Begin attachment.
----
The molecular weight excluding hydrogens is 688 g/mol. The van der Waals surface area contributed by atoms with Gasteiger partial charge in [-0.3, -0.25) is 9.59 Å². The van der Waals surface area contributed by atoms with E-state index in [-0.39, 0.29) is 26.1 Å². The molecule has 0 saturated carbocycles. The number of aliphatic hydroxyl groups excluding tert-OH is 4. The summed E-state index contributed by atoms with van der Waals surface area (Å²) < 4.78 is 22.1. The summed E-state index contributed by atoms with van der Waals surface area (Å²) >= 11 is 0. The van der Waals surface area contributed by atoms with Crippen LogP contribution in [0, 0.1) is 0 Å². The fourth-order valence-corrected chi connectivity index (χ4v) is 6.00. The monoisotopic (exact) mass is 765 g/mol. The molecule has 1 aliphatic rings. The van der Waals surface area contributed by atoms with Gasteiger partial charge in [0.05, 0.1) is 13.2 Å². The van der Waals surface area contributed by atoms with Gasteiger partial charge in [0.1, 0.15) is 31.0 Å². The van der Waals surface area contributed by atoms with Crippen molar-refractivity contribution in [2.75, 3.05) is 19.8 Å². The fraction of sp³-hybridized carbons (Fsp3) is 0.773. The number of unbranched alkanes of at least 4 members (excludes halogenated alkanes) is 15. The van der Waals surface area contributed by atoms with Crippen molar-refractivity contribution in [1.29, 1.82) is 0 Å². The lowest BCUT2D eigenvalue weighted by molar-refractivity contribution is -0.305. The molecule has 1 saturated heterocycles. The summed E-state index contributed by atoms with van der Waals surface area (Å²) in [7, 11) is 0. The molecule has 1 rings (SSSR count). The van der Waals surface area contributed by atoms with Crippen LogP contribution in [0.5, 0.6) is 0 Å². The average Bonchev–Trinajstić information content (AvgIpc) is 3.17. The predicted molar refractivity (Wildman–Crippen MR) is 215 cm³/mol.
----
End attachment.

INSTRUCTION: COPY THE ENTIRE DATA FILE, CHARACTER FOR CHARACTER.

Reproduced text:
The molecular weight excluding hydrogens is 688 g/mol. The van der Waals surface area contributed by atoms with Gasteiger partial charge in [-0.3, -0.25) is 9.59 Å². The van der Waals surface area contributed by atoms with E-state index in [-0.39, 0.29) is 26.1 Å². The molecule has 0 saturated carbocycles. The number of aliphatic hydroxyl groups excluding tert-OH is 4. The summed E-state index contributed by atoms with van der Waals surface area (Å²) < 4.78 is 22.1. The summed E-state index contributed by atoms with van der Waals surface area (Å²) >= 11 is 0. The van der Waals surface area contributed by atoms with Crippen LogP contribution in [0, 0.1) is 0 Å². The fourth-order valence-corrected chi connectivity index (χ4v) is 6.00. The monoisotopic (exact) mass is 765 g/mol. The molecule has 1 aliphatic rings. The van der Waals surface area contributed by atoms with Gasteiger partial charge in [0.05, 0.1) is 13.2 Å². The van der Waals surface area contributed by atoms with Gasteiger partial charge in [0.1, 0.15) is 31.0 Å². The van der Waals surface area contributed by atoms with Crippen molar-refractivity contribution in [2.75, 3.05) is 19.8 Å². The fraction of sp³-hybridized carbons (Fsp3) is 0.773. The number of unbranched alkanes of at least 4 members (excludes halogenated alkanes) is 15. The van der Waals surface area contributed by atoms with Crippen molar-refractivity contribution in [1.29, 1.82) is 0 Å². The lowest BCUT2D eigenvalue weighted by molar-refractivity contribution is -0.305. The molecule has 1 saturated heterocycles. The summed E-state index contributed by atoms with van der Waals surface area (Å²) in [7, 11) is 0. The molecule has 1 rings (SSSR count). The van der Waals surface area contributed by atoms with Crippen LogP contribution in [0.5, 0.6) is 0 Å². The average Bonchev–Trinajstić information content (AvgIpc) is 3.17. The predicted molar refractivity (Wildman–Crippen MR) is 215 cm³/mol.